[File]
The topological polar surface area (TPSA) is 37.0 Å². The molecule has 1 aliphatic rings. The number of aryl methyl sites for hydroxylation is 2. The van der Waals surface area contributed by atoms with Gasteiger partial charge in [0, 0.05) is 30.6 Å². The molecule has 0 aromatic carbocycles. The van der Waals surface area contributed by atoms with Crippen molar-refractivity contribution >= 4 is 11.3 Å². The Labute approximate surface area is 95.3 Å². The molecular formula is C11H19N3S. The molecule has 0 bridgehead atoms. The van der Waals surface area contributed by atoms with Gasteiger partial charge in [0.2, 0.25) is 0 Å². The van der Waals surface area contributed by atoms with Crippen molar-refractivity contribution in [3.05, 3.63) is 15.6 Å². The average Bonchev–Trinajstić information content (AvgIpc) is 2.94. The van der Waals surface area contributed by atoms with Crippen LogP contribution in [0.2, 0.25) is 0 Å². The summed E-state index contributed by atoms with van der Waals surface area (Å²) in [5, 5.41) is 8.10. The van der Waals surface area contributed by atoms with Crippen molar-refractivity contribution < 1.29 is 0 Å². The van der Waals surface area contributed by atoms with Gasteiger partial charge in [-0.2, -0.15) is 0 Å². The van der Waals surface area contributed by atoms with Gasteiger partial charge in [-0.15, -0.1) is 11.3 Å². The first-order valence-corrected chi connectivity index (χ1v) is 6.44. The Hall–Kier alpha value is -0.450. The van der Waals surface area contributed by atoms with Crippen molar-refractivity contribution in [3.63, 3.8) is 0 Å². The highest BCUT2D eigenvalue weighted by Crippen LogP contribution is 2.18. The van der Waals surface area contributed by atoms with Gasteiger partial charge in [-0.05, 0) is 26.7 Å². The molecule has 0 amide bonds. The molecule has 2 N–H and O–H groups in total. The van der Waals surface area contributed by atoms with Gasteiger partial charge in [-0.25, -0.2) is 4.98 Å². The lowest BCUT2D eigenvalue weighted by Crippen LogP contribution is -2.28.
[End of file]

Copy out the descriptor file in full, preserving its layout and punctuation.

The topological polar surface area (TPSA) is 37.0 Å². The molecule has 1 aliphatic rings. The number of aryl methyl sites for hydroxylation is 2. The van der Waals surface area contributed by atoms with Gasteiger partial charge in [0, 0.05) is 30.6 Å². The molecule has 0 aromatic carbocycles. The van der Waals surface area contributed by atoms with Crippen molar-refractivity contribution >= 4 is 11.3 Å². The Labute approximate surface area is 95.3 Å². The molecular formula is C11H19N3S. The molecule has 0 bridgehead atoms. The van der Waals surface area contributed by atoms with Gasteiger partial charge in [0.2, 0.25) is 0 Å². The van der Waals surface area contributed by atoms with Crippen molar-refractivity contribution in [3.05, 3.63) is 15.6 Å². The average Bonchev–Trinajstić information content (AvgIpc) is 2.94. The van der Waals surface area contributed by atoms with Crippen LogP contribution in [0.2, 0.25) is 0 Å². The summed E-state index contributed by atoms with van der Waals surface area (Å²) in [5, 5.41) is 8.10. The van der Waals surface area contributed by atoms with Crippen molar-refractivity contribution < 1.29 is 0 Å². The van der Waals surface area contributed by atoms with Gasteiger partial charge in [-0.2, -0.15) is 0 Å². The van der Waals surface area contributed by atoms with Gasteiger partial charge in [-0.15, -0.1) is 11.3 Å². The first-order valence-corrected chi connectivity index (χ1v) is 6.44. The Hall–Kier alpha value is -0.450. The van der Waals surface area contributed by atoms with Crippen molar-refractivity contribution in [3.63, 3.8) is 0 Å². The highest BCUT2D eigenvalue weighted by Crippen LogP contribution is 2.18. The van der Waals surface area contributed by atoms with Gasteiger partial charge in [-0.05, 0) is 26.7 Å². The molecule has 0 amide bonds. The molecule has 2 N–H and O–H groups in total. The van der Waals surface area contributed by atoms with Gasteiger partial charge in [-0.25, -0.2) is 4.98 Å². The lowest BCUT2D eigenvalue weighted by Crippen LogP contribution is -2.28.